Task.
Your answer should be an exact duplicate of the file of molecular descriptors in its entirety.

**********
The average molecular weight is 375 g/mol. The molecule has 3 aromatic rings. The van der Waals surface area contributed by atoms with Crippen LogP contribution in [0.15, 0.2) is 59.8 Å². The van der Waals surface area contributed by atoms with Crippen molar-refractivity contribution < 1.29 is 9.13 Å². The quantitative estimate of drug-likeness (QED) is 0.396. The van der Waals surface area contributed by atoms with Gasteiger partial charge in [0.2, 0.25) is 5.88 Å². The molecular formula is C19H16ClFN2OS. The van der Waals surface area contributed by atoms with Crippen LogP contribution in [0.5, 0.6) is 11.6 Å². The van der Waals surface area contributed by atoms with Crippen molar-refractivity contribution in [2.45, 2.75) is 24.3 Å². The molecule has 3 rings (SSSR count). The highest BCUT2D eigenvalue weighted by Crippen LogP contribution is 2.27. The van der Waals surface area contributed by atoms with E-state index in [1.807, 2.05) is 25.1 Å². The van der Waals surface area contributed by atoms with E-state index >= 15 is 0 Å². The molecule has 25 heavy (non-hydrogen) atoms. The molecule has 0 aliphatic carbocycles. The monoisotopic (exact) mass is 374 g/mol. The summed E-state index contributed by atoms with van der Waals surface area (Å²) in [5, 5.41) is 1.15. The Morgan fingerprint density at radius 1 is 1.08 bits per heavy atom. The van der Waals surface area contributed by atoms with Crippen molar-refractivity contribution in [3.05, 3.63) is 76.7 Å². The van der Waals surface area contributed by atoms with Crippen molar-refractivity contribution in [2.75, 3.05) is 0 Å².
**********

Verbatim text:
The average molecular weight is 375 g/mol. The molecule has 3 aromatic rings. The van der Waals surface area contributed by atoms with Crippen LogP contribution in [0.15, 0.2) is 59.8 Å². The van der Waals surface area contributed by atoms with Crippen molar-refractivity contribution < 1.29 is 9.13 Å². The quantitative estimate of drug-likeness (QED) is 0.396. The van der Waals surface area contributed by atoms with Gasteiger partial charge in [0.2, 0.25) is 5.88 Å². The molecular formula is C19H16ClFN2OS. The van der Waals surface area contributed by atoms with Crippen LogP contribution in [0.5, 0.6) is 11.6 Å². The van der Waals surface area contributed by atoms with Crippen molar-refractivity contribution in [2.45, 2.75) is 24.3 Å². The molecule has 3 rings (SSSR count). The highest BCUT2D eigenvalue weighted by Crippen LogP contribution is 2.27. The van der Waals surface area contributed by atoms with E-state index in [1.807, 2.05) is 25.1 Å². The van der Waals surface area contributed by atoms with E-state index >= 15 is 0 Å². The molecule has 25 heavy (non-hydrogen) atoms. The molecule has 0 aliphatic carbocycles. The monoisotopic (exact) mass is 374 g/mol. The summed E-state index contributed by atoms with van der Waals surface area (Å²) in [5, 5.41) is 1.15. The Morgan fingerprint density at radius 1 is 1.08 bits per heavy atom. The van der Waals surface area contributed by atoms with Crippen molar-refractivity contribution in [3.05, 3.63) is 76.7 Å². The van der Waals surface area contributed by atoms with Crippen molar-refractivity contribution in [2.75, 3.05) is 0 Å².